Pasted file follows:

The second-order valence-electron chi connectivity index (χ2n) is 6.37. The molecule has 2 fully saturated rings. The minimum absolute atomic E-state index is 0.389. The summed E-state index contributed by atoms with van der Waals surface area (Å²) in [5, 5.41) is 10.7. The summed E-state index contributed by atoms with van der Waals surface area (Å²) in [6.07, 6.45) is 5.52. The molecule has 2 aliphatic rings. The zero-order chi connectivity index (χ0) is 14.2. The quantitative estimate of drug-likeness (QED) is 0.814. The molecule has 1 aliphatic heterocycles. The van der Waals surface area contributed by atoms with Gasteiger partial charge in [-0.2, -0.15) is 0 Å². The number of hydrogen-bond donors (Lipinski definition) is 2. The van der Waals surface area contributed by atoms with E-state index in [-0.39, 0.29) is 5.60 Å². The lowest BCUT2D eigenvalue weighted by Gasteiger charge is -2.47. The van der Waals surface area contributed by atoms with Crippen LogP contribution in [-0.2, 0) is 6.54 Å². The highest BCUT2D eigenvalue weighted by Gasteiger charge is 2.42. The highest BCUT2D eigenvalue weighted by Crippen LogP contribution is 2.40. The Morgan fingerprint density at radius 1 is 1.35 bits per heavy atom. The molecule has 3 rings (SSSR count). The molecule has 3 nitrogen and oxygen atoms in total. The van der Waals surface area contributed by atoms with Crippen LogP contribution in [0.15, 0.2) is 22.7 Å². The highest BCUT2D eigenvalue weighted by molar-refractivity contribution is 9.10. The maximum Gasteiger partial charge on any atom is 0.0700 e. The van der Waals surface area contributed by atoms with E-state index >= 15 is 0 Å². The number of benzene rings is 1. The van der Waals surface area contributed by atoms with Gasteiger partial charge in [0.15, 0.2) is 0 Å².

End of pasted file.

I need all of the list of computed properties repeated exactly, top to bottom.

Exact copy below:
The second-order valence-electron chi connectivity index (χ2n) is 6.37. The molecule has 2 fully saturated rings. The minimum absolute atomic E-state index is 0.389. The summed E-state index contributed by atoms with van der Waals surface area (Å²) in [5, 5.41) is 10.7. The summed E-state index contributed by atoms with van der Waals surface area (Å²) in [6.07, 6.45) is 5.52. The molecule has 2 aliphatic rings. The zero-order chi connectivity index (χ0) is 14.2. The quantitative estimate of drug-likeness (QED) is 0.814. The molecule has 1 aliphatic heterocycles. The van der Waals surface area contributed by atoms with Gasteiger partial charge in [-0.2, -0.15) is 0 Å². The number of hydrogen-bond donors (Lipinski definition) is 2. The van der Waals surface area contributed by atoms with E-state index in [-0.39, 0.29) is 5.60 Å². The lowest BCUT2D eigenvalue weighted by Gasteiger charge is -2.47. The van der Waals surface area contributed by atoms with Crippen LogP contribution in [-0.2, 0) is 6.54 Å². The highest BCUT2D eigenvalue weighted by Gasteiger charge is 2.42. The highest BCUT2D eigenvalue weighted by Crippen LogP contribution is 2.40. The Morgan fingerprint density at radius 1 is 1.35 bits per heavy atom. The molecule has 3 rings (SSSR count). The molecule has 3 nitrogen and oxygen atoms in total. The van der Waals surface area contributed by atoms with Crippen LogP contribution in [0.15, 0.2) is 22.7 Å². The highest BCUT2D eigenvalue weighted by molar-refractivity contribution is 9.10. The maximum Gasteiger partial charge on any atom is 0.0700 e. The van der Waals surface area contributed by atoms with E-state index >= 15 is 0 Å². The number of benzene rings is 1. The van der Waals surface area contributed by atoms with Gasteiger partial charge in [0.15, 0.2) is 0 Å².